Professionals can use AEREP to analyze past reports already in your files. You may be amazed by the results. Please use the feedback survey to alert us to possible ways to improve the program and further benefit policyholders.


Bias exists on all sides and can influence not only the results of a report prepared by an engineer for the insurance company, but also the results of this analysis of that report.

While you may feel you have a vested interest in the results, it is important that you put your own bias aside when inputting your answers to the checklist. Answer all questions in a fair and honest manner. When all sides strive to overcome bias, it serves to benefit individual policyholders and leads to more efficient insurance markets for everyone.

The score total is relative for comparison with other reports. It will aid further professional, civil, or legal consideration. It will also build a database of engineer reports that have been reviewed by someone who saw the loss site. This will be invaluable in assisting consumers during the insurance claims process.

Our thanks to American Policyholder Association’s Doug Quinn and Heather Shapter for their unceasing efforts to help all of us and our clients. APA Board Advisors and APA Professional Members make it possible.

Don Wood, PA, ACA, ASPE
(800) 803-9776

Board Advisor: American Policyholder Association
Board Advisor: American Adjuster Association


The American Policyholder Association is a non-profit 501c4 watchdog organization that promotes integrity, honesty and best practices in the property loss adjustment sector of the insurance industry.

The APA is primarily focused on protecting consumers from insurer fraud and professional licensing violations which occur during the claims process and also can be rampant after Natural Disasters.

The APA is comprised of property owner policyholders, non-profit organizations, and advocates whose mission it is to provide aid to property owners seeking benefits at the time of loss. The APA has been active in individual claims and natural disasters all over the country. We work in conjunction with Attorneys General, Prosecutors, and Licensing Disciplinary Boards in our Consumer Protection mission.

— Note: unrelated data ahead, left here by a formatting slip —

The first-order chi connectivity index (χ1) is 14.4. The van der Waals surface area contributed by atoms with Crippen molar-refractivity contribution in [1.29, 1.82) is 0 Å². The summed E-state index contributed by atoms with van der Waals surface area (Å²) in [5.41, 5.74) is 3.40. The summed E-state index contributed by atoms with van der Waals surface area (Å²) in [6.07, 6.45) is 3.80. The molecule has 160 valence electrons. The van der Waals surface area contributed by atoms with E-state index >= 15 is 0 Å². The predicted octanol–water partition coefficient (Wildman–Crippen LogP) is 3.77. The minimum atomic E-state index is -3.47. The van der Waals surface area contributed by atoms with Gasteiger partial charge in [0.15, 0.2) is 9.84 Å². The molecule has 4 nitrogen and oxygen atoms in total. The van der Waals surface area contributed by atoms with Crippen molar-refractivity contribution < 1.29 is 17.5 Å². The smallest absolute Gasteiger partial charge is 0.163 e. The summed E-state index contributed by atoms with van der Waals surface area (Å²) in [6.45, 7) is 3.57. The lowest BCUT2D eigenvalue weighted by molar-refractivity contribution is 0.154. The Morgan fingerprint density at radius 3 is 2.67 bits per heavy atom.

"A Consumer's Guide to the American Policyholder Association", "Tips to Avoid Insurer Fraud After Natural Disasters", "The APA Carrier Contact Protocol Guide", "A Consumer's Guide to Self-Advocating in an Insurance Dispute" and "The APA Engineer Research and Complaint Portal" available at

CONFIDENTIAL: This comparative analysis form is provided for your use by the APA. All information provided will be kept secure and confidential. You may use it in its original form, but do not alter, copy, or republish without written permission from author Don Wood. Complete the form and upload the Engineer Report to the APA portal.

Read & Score an Engineer Report

CONFIDENTIAL: This comparative analysis form is provided for your use by the APA. All information provided will be kept secure and confidential. You may use it in its original form, but do not alter, copy, or republish without written permission from author Don Wood. Complete the form and upload the Engineer Report to the APA portal.


Upload Engineer Report

You must upload engineer report before proceeding to the evaluation. All reports are secured in a confidential manner & you will be issued an anonymous report number for future reference

Current File

Score Summary

Negative Scores Sections A thru E
Unknown Scores Sections A thru E
Positive Scores Sections A thru E

The score on this report is not definitive proof of engineering board license violations or criminal fraud, but merely an indicator of potential problems in a given report. Issues uncovered should be further investigated to determine if regulatory or legal action should be pursued. If your research uncovers that a violation occurred, you can report it to the following complaint systems:

For violation of honest, ethical practice of engineering:

For Criminal Fraud (Intentional deception for profit or to avoid a loss):